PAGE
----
As the conversation around Lean UX heats up in the blogs, Twitters and conferences a lot of reference is made to the ideas of lean startup promoted by Eric Ries, Steve Blank and others. Many discussions focus on how user experience and design can exist in the highly iterative and test-driven world embodied by that movement and the companies that employ it. Indeed, lean startup thinking along with Agile philosophies served as inspiration for the Lean UX methodologies and practices I and others have promoted. It’s no surprise then that when the conversation is focused on other types of organizations the Lean UX approach meets with skepticism.
In the second part of this two-part series on adding game mechanics to Agile (read Part 1) processes, I want to discuss limiting the amount of cards a team has “in flight” at any given time.
By in-flight, I mean cards that are actively being worked on by developers. Limitation is defined as not taking another card from the backlog until there are less cards being actively coded than the limitation. Specifically, consider limiting this number to one less than the number of developers you have on your scrum team. There are several benefits to this technique. Here are three:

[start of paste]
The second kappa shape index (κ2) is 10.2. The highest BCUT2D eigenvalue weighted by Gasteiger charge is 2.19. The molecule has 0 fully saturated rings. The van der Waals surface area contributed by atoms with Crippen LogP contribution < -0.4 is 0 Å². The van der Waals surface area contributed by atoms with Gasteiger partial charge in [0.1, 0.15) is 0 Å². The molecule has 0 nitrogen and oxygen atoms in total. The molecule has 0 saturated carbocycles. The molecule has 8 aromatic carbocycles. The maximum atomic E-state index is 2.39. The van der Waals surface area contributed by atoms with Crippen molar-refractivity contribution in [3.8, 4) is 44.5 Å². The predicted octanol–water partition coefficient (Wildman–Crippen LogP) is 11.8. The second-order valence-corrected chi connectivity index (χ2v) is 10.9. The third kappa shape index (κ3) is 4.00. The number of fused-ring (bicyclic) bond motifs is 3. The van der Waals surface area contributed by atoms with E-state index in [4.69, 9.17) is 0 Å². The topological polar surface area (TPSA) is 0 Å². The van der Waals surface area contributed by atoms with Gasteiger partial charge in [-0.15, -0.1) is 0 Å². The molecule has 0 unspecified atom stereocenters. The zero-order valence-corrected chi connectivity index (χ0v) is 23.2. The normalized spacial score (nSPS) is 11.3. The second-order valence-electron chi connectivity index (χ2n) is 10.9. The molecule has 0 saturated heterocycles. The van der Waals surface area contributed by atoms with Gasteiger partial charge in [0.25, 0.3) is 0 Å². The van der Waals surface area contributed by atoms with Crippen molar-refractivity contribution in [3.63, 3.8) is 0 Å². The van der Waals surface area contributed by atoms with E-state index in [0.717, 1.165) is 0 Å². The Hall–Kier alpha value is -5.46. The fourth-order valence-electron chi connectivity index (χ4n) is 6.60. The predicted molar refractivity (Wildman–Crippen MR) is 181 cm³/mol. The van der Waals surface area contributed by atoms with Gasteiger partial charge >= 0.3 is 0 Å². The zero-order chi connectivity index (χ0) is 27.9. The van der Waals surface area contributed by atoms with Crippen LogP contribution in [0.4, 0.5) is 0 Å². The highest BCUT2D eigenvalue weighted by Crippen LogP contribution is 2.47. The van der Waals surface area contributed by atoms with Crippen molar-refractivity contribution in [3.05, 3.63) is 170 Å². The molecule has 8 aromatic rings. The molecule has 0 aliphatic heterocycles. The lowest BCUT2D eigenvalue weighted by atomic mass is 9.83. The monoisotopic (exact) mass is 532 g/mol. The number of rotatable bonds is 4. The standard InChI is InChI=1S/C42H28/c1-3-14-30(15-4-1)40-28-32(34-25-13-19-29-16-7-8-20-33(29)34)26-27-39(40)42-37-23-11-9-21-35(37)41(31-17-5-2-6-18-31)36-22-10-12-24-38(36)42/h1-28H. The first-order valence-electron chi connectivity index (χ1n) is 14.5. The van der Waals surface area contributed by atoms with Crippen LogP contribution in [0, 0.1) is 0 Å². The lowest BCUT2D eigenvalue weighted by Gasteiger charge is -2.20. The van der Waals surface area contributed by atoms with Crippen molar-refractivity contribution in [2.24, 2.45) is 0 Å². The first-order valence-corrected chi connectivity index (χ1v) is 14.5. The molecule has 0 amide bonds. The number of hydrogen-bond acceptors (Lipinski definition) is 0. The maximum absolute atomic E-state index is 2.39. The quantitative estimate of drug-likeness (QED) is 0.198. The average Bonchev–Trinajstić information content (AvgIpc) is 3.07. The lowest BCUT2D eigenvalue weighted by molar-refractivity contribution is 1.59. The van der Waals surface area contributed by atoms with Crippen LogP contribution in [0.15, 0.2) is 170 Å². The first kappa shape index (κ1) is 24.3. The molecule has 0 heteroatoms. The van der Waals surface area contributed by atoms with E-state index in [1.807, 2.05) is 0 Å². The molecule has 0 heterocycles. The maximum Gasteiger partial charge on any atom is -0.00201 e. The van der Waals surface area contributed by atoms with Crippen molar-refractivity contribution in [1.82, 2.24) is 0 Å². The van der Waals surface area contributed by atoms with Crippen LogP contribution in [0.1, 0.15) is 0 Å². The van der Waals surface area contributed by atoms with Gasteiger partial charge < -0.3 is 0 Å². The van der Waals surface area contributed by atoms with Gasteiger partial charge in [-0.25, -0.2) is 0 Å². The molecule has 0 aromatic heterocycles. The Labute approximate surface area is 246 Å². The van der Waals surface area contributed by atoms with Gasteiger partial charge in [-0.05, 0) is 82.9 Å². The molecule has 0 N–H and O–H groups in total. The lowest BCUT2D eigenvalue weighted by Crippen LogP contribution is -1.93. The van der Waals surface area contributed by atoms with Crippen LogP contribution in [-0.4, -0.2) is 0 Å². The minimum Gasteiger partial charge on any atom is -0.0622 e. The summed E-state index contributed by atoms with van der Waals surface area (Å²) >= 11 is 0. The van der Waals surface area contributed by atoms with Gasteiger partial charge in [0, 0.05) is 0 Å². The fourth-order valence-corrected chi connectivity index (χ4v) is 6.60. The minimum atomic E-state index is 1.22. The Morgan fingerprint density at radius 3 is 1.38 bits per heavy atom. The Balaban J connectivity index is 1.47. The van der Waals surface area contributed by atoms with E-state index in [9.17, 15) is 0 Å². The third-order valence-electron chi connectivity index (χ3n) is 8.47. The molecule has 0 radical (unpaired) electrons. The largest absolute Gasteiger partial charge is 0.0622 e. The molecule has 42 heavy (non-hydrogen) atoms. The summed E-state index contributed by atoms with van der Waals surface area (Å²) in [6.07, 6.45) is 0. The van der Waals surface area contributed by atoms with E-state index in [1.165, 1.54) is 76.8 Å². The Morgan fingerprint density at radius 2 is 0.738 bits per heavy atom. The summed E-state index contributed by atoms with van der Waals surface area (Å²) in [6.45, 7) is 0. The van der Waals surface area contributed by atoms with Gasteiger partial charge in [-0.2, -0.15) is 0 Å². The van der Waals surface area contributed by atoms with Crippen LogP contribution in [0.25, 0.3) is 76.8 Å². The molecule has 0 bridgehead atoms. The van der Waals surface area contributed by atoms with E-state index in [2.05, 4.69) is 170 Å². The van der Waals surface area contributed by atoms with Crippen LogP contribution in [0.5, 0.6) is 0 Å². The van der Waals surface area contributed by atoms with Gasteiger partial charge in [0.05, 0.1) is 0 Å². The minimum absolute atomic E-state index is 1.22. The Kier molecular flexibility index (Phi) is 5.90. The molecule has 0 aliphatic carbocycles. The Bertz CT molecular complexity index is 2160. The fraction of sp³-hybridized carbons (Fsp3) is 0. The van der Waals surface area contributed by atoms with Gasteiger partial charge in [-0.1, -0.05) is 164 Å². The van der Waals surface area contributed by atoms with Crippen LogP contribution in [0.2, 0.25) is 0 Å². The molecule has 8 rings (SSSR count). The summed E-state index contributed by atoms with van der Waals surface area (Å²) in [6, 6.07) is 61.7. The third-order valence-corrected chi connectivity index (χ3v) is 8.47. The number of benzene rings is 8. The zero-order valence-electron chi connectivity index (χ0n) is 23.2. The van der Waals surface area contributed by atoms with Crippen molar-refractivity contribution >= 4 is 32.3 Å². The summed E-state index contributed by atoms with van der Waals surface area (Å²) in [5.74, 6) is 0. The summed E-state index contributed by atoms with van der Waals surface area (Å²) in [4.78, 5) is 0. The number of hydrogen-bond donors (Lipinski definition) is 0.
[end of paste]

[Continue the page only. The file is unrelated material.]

Seems like everybody wants to gamify everything these days. Far be it for me to not jump on this bandwagon as well :-).
When properly harnessed, adding game mechanics to certain processes can make them more fun, engage the team performing them and increase the productivity and quality of output from that team. As we continue to evolve our Agile practices, we’ve experimented with some game mechanics to see what, if anything, is effective in increasing our velocity as well as the quality of our work. In the inaugural post of this series, I’d like to show you how aging your feature cards can help your team focus and unblock itself.
I was speaking to an entrepreneur the other day when he mentioned he was looking for a “creative director with UX skills.” He added,”…someone whose aesthetic I really like.” I responded ,”Good luck.”